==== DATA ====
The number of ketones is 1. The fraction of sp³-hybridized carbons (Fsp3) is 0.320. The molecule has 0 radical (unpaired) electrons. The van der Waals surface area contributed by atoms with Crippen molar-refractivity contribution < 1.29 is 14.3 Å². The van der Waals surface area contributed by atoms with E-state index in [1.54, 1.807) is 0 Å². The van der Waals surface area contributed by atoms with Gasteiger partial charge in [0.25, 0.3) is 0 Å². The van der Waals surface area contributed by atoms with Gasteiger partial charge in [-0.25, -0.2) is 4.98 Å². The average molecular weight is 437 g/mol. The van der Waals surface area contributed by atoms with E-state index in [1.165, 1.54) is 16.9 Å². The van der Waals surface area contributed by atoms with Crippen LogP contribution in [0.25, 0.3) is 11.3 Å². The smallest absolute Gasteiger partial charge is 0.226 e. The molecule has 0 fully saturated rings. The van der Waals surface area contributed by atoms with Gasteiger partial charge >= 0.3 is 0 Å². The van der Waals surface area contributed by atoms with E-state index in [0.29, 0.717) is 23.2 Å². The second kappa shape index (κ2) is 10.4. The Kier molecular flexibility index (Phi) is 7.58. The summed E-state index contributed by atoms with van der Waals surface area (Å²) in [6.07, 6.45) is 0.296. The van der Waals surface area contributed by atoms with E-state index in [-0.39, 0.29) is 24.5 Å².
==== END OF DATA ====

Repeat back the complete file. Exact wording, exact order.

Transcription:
The number of ketones is 1. The fraction of sp³-hybridized carbons (Fsp3) is 0.320. The molecule has 0 radical (unpaired) electrons. The van der Waals surface area contributed by atoms with Crippen molar-refractivity contribution < 1.29 is 14.3 Å². The van der Waals surface area contributed by atoms with E-state index in [1.54, 1.807) is 0 Å². The van der Waals surface area contributed by atoms with Gasteiger partial charge in [0.25, 0.3) is 0 Å². The van der Waals surface area contributed by atoms with Gasteiger partial charge in [-0.25, -0.2) is 4.98 Å². The average molecular weight is 437 g/mol. The van der Waals surface area contributed by atoms with E-state index in [1.165, 1.54) is 16.9 Å². The van der Waals surface area contributed by atoms with Crippen LogP contribution in [0.25, 0.3) is 11.3 Å². The smallest absolute Gasteiger partial charge is 0.226 e. The molecule has 0 fully saturated rings. The van der Waals surface area contributed by atoms with Gasteiger partial charge >= 0.3 is 0 Å². The van der Waals surface area contributed by atoms with E-state index in [0.29, 0.717) is 23.2 Å². The second kappa shape index (κ2) is 10.4. The Kier molecular flexibility index (Phi) is 7.58. The summed E-state index contributed by atoms with van der Waals surface area (Å²) in [6.07, 6.45) is 0.296. The van der Waals surface area contributed by atoms with E-state index in [-0.39, 0.29) is 24.5 Å².